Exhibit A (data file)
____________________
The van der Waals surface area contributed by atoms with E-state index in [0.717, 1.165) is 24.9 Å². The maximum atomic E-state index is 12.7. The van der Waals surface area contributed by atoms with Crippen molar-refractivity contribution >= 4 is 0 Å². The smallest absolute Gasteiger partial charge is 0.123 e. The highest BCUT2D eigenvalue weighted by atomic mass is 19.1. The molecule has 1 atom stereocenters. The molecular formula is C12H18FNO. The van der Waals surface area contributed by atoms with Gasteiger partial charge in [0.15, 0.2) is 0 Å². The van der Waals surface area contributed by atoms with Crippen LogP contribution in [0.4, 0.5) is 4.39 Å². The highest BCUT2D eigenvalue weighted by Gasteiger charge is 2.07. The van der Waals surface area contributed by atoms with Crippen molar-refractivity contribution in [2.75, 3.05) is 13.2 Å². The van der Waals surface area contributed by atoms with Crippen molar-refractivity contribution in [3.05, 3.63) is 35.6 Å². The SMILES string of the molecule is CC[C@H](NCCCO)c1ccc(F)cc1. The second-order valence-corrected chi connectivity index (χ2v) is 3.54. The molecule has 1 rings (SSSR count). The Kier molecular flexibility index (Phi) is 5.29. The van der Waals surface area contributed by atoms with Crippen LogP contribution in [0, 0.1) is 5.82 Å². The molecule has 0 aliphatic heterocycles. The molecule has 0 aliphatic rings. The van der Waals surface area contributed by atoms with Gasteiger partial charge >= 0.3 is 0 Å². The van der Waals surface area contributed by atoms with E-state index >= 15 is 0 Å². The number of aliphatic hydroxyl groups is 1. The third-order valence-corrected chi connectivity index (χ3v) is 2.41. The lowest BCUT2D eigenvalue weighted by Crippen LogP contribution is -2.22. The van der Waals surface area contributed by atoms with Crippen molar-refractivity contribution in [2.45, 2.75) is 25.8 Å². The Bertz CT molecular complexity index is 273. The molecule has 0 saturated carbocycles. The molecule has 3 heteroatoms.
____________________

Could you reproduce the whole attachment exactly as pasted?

The van der Waals surface area contributed by atoms with E-state index in [0.717, 1.165) is 24.9 Å². The maximum atomic E-state index is 12.7. The van der Waals surface area contributed by atoms with Crippen molar-refractivity contribution >= 4 is 0 Å². The smallest absolute Gasteiger partial charge is 0.123 e. The highest BCUT2D eigenvalue weighted by atomic mass is 19.1. The molecule has 1 atom stereocenters. The molecular formula is C12H18FNO. The van der Waals surface area contributed by atoms with Gasteiger partial charge in [0.15, 0.2) is 0 Å². The van der Waals surface area contributed by atoms with Crippen LogP contribution in [0.4, 0.5) is 4.39 Å². The highest BCUT2D eigenvalue weighted by Gasteiger charge is 2.07. The van der Waals surface area contributed by atoms with Crippen molar-refractivity contribution in [2.75, 3.05) is 13.2 Å². The van der Waals surface area contributed by atoms with Crippen molar-refractivity contribution in [3.05, 3.63) is 35.6 Å². The SMILES string of the molecule is CC[C@H](NCCCO)c1ccc(F)cc1. The second-order valence-corrected chi connectivity index (χ2v) is 3.54. The molecule has 1 rings (SSSR count). The Kier molecular flexibility index (Phi) is 5.29. The van der Waals surface area contributed by atoms with Crippen LogP contribution in [0, 0.1) is 5.82 Å². The molecule has 0 aliphatic heterocycles. The molecule has 0 aliphatic rings. The van der Waals surface area contributed by atoms with Gasteiger partial charge >= 0.3 is 0 Å². The van der Waals surface area contributed by atoms with E-state index >= 15 is 0 Å². The number of aliphatic hydroxyl groups is 1. The third-order valence-corrected chi connectivity index (χ3v) is 2.41. The lowest BCUT2D eigenvalue weighted by Crippen LogP contribution is -2.22. The van der Waals surface area contributed by atoms with Crippen molar-refractivity contribution in [2.45, 2.75) is 25.8 Å². The Bertz CT molecular complexity index is 273. The molecule has 0 saturated carbocycles. The molecule has 3 heteroatoms.